Over the weekend, Russian officials announced that they had detained an American woman after discovering cannabis vape cartridges in her luggage. Russian news later revealed the woman to be seven-time WNBA All Star and two-time Olympic gold medalist Brittney Griner.
Pro athletes who use cannabis are no longer the exception. They’re the rule.
As Griner remains incarcerated in a Russian cell—and her wife and family plead for her release—her arrest brings a secret truth out into the open: Most pro athletes use cannabis. If Brittney Griner utilized vape cartridges as part of her professional regimen to stay at the top of her game, mentally and physically, she’s not the exception. She’s the rule.
While writing my recent book, Runners High: How A Movement of Stoned Athletes Is Changing The Science of Sports, I met scores of top tier athletes in every realm of sports who told me that they not only used cannabis in their training, recovery and sometimes even competition, but most of their colleagues do as well.
“Most of the ultramarathon runners are using it,” elite distance runner Avery Collins told me. Olympic rugby player Andrew Durutalo estimated that around 95% of his teammates and competitors utilized cannabis. Former Denver Nuggets power forward Kenyon Martin put that number around 85% for the NBA, and retired Dallas Cowboys tight end Martellus Bennett said it’s 89% for the NFL.
No surprise to those who’ve tried it
While this may come as a surprise to some fans, team owners, and regulators at the World Anti-Doping Agency (WADA), for anyone who’s tasted the magic cocktail of weed-and-workout it all makes perfect sense. I myself was a pack-a-day, sedentary waif before I started eating 10-20mg of THC and running up mountain trails. Last spring I tackled my first 50k.
The endocannabinoid system regulates nearly all human functions, so cannabis can act as a Swiss Army knife for health.
While cannabis use is remarkably consistent throughout pro sports, there is no one singular ailment all athletes are seeking to alleviate, or one single effect they’re pursuing. Since our body’s endocannabinoid system regulates nearly all of our human functions (sleep, mood, appetite, fertility, and so much more), cannabis can act as a kind of Swiss Army knife for health.
An interesting thing happened last fall during the promotional push for my book. Mainstream media outlets only want to ask me about cannabis as a pain management tool. This is fair, as opioids and other pharmaceuticals have been wreaking havoc on players’ minds and bodies for decades. As former NFL player Martellus Bennett once explained: “That shit, it ruins your liver. There’s a lot of these anti-inflammatories that you take for so long that like, it starts to eat at your liver or your kidneys and things like that. And a human made that. God made weed.”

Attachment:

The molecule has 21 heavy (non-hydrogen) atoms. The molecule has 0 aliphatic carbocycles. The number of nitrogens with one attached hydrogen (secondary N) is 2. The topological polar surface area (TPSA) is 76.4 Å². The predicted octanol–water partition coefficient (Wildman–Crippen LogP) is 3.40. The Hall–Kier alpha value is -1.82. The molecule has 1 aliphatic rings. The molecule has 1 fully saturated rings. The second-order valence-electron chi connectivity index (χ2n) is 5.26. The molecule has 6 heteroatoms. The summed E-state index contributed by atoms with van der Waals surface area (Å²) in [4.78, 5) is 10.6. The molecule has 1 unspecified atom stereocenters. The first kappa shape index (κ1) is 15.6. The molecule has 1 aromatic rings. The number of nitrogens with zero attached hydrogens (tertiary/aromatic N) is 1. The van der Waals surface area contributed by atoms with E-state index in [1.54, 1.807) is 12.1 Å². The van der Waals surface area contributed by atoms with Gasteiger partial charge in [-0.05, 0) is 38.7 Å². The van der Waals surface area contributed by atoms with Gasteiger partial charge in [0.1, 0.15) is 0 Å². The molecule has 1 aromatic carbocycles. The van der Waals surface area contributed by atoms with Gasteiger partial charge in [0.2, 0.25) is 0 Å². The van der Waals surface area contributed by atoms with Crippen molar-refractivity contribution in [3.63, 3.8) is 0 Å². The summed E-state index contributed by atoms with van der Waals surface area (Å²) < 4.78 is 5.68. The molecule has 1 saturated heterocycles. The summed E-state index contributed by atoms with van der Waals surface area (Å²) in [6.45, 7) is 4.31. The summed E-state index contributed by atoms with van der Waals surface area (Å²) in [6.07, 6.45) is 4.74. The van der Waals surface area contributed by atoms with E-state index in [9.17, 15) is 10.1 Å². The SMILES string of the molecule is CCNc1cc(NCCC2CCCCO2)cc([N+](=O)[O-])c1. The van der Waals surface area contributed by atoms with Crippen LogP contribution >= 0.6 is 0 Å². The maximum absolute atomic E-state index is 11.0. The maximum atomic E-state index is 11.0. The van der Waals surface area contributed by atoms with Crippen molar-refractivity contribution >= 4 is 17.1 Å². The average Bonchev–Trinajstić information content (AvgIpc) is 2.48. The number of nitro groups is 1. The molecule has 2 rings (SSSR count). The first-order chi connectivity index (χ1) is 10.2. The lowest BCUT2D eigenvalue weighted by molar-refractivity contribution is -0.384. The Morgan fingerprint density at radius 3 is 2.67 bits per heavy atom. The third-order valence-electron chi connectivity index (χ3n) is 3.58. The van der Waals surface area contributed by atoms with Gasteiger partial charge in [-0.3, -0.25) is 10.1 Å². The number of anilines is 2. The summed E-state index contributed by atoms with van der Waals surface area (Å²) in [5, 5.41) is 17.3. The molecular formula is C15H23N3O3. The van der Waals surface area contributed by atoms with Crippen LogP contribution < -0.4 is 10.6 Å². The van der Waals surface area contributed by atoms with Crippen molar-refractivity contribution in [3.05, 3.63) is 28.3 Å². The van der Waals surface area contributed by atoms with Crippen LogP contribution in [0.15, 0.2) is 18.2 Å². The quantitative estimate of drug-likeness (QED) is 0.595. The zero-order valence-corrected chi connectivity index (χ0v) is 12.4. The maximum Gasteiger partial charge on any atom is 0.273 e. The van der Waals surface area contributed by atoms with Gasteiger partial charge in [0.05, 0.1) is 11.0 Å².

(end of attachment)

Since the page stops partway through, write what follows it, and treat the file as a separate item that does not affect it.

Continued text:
Cannabis delivers many anti-inflammatory properties, as well as shifts our mind’s emotional relationship to pain (which no other pain medication does, as they just obliterate the sensation altogether). But cannabis offers athletes so much more.
Rest and recovery are the key to a pro career
There’s a reason CBD has become the latest darling of the athletic supplements world—inspiring celebrity-driven products from Megan Rapino, Mark Wahlberg and Mike Tyson—and it’s more than just CBD’s anti-inflammatory properties. As a sleep aid, CBD midwifes the most important phase of recovery, and research shows that CBD reduces muscle spasticity, a condition that seriously threatens the recovery process.
Most professional athletes travel a great deal, and will often follow that travel with multiple competitions in a short time frame. This is a dynamic well known to deployed members of the military. It forces an athlete to enter rest-and-recovery mode at a moment’s notice, grabbing it whenever they can find it. Those periods may become available at 2 a.m. or 2 p.m., depending on that day’s schedule. A non-toxic substance that can quickly guide a athlete in and out of that state, without leaving them disoriented afterward, has a lot of appeal to road-weary professionals.